Reagents for Desulphurization of Hot Metal Sulphur (S), present in solid steel as iron sulphide (FeS) inclusions, has several detrimental effects on steel processing and on steel’s physical properties. During deformation, the iron sulphide inclusions act as crack initiation sites and zones of weakness. Such inclusions from sulphur adversely affect steel’s toughness, ductility, formability, weldability, and corrosion resistance. An increase in manganese (Mn) however, helps prevent formation of iron sulphide, which is highly detrimental to steel’s hot workability and also leads to severe cracking. Sulphur is such an undesirable element in steel that its removal is desired. The ever increasing requirements to steel properties and the growing demand for steel qualities and quantities with lowest sulphur contents of down to 0.001 %, has made it necessary for the steel makers to carry out the desulphurization of hot metal. Presently hot metal is regularly being desulphurized to below 100 ppm, and in some steel plants, to 10 ppm. Besides the increased requirements of steel quality, other reasons which necessitate desulphurization of hot metal are reduced scrap quality and increasing cost of high quality iron ores. In the desulphurization process, powdered desulphurization reagents are injected into the hot metal through an immersed lance using an inert carrier gas such as argon or nitrogen, as shown in Fig 1. Since desulphurization is a diffusion-controlled reaction, and related to the reactive surface area available for reaction, the desulphurization reagents are to be as fine grained as possible. However, flowability is reduced with very fine grains and hence it is necessary to find an optimum between efficiency and conveying ability. In order to obtain good flow characteristics, normally a fluxing agent is added during the grinding operation, so that pneumatic transport during injection does not pose any problems. Fig...

Crude Steel

Crude Steel  Crude steel is the term used for the first solid steel product which is produced during the solidification of liquid steel in a steel melting shop. Crude steel is part of saleable steel when it is supplied to customers for its use or for further processing. Crude steel is normally processed into finished steel either by rolling or by forging processes. World steel association also includes liquid steel which goes into production of steel castings under crude steel for statistical purpose. Various common types of crude steel products (Fig 1) include (i) ingot, (ii) slab, (iii) bloom, (iv) billet, (v) round, and (vi) dog bone section. Crude steel products are also semi-finished products since they need further processing for the production of finished steel. Fig 1 Common types of crude steel products Ingot Ingot is the product obtained by pouring liquid steel into cast iron mould of a shape appropriate for the subsequent processing generally by hot rolling or forging into semi-finished or finished products. The shape generally resembles a truncated pyramid or truncated cone. The side surfaces can be corrugated and the corners are more or less rounded. Depending on its subsequent conversion requirements, ingot can be dressed and/or hot scarfed or cropped. The usual cross section of ingot is square, rectangular, round, oval, or polygon. Ingots with square cross section are used for rolling into billets, rails and other structural sections, whereas, ingots with rectangular cross section, are generally used for rolling into flat products. These ingots usually have a width which is two times or higher than the thickness. Round ingots are used for the production of seamless pipes. Polygonal ingots are used to produce tyres, and wheels etc. Low capacity steel melting shops with induction furnaces produce very...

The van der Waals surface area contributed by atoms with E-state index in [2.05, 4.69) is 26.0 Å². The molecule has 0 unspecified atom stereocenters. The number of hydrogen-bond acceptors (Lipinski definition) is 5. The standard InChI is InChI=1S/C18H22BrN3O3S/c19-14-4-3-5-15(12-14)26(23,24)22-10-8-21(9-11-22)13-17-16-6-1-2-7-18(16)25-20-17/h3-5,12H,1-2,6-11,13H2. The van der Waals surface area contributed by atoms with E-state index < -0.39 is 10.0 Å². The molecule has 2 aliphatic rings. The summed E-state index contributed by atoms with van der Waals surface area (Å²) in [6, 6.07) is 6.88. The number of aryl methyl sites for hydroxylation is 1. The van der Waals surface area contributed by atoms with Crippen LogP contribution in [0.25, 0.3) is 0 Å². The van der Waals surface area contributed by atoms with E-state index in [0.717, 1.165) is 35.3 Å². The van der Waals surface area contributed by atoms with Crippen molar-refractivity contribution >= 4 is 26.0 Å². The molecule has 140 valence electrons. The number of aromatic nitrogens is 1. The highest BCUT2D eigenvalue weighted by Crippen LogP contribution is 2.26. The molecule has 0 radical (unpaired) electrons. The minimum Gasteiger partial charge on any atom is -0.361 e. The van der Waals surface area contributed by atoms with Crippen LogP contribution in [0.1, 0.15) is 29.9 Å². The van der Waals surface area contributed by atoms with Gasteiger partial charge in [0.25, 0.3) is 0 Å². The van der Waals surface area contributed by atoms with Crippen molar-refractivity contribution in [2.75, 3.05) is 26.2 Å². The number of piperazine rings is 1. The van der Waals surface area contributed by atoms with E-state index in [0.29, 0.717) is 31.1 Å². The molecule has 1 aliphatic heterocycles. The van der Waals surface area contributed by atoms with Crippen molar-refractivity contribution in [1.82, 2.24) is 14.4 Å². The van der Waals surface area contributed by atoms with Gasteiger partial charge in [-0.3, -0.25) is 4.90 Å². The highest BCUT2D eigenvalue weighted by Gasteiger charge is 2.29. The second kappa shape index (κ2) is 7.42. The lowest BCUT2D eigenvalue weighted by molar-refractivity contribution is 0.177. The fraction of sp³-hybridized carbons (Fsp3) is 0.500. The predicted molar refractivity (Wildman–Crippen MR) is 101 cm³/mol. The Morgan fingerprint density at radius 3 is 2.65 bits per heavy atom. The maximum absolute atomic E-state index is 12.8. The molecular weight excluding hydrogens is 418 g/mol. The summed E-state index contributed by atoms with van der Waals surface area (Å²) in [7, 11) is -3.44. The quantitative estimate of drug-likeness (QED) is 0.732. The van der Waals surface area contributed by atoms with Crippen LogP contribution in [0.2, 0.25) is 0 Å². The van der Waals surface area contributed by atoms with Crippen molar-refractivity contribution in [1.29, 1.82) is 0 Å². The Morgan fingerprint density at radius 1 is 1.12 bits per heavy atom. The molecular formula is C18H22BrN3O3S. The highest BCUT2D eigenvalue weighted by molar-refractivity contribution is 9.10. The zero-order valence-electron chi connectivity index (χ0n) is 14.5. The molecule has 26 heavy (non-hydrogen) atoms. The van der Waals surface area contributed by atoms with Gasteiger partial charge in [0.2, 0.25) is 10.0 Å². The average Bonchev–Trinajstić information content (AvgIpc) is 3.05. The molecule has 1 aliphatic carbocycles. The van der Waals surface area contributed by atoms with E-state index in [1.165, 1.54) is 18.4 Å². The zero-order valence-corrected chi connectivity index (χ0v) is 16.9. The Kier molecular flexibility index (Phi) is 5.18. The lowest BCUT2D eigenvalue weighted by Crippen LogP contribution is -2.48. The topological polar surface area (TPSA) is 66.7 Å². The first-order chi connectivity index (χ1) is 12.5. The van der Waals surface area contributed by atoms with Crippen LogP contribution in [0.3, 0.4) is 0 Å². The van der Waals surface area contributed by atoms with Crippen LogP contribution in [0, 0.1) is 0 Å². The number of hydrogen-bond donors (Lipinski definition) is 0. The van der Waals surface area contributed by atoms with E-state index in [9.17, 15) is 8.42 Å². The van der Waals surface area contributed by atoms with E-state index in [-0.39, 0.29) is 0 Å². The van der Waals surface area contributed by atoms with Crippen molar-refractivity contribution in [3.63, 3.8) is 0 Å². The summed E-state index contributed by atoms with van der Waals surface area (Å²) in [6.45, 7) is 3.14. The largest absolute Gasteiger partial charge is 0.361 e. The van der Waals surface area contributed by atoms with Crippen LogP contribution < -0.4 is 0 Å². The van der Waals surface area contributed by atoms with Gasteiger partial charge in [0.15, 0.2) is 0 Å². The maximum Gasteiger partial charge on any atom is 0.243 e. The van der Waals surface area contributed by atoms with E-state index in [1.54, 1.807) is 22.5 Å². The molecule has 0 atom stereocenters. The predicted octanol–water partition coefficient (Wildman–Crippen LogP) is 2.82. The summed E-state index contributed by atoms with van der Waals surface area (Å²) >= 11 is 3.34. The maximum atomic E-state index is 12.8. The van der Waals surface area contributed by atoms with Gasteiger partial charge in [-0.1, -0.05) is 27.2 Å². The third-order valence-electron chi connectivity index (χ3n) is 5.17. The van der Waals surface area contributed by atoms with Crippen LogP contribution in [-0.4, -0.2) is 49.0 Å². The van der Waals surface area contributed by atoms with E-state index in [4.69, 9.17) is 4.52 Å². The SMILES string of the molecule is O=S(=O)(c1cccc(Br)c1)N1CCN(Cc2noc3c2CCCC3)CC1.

Macro-Segregation in Steel Ingots...

Macro-Segregation in Steel Ingots With the large scale reduction of the crude steel production through the ingot casting route, there is now-a-days a tendency of producing extremely heavy weight steel ingots weighing over 600 t and continuous cast strands with thickness over 450 mm and rounds with diameter over 800 mm. These large size crude steel products are mainly applied for retaining components like reaction vessels for nuclear power plant and rotating components such as drive shafts of gas turbines and generator rotors. These high value products require high quality of the as-cast crude steel products, and hence, the production of the heavy crude steel products with adequate control of the quality is a big concern for steelmakers worldwide. The macro-scale segregation of alloying elements during the casting of steel ingots continues to afflict the manufacturers of steel ingots, despite many decades of research into its prediction and elimination. Defects such as A-segregates are still common, and components are regularly scrapped due to their presence, leading to increased economic and environmental costs. With the growth of the nuclear power industry, and the increased demands placed on new pressure vessels, it is now more important than ever that today’s steel ingots are as chemically homogeneous as feasible. During the solidification of alloys (liquid steel), solute is partitioned between the solid and liquid to either enrich or deplete the inter-dendritic regions. This obviously leads to variations in the composition on the scale of micro-metres (micro-segregation). Macro-segregation is a composition inhomogeneity in the scale from several millimeters to centimeters or even meters. The effects of macro-segregation are critically important in the present day applications of steel ingots and hence the ability to predict segregation severity and location is very important and highly sought after these days. Almost...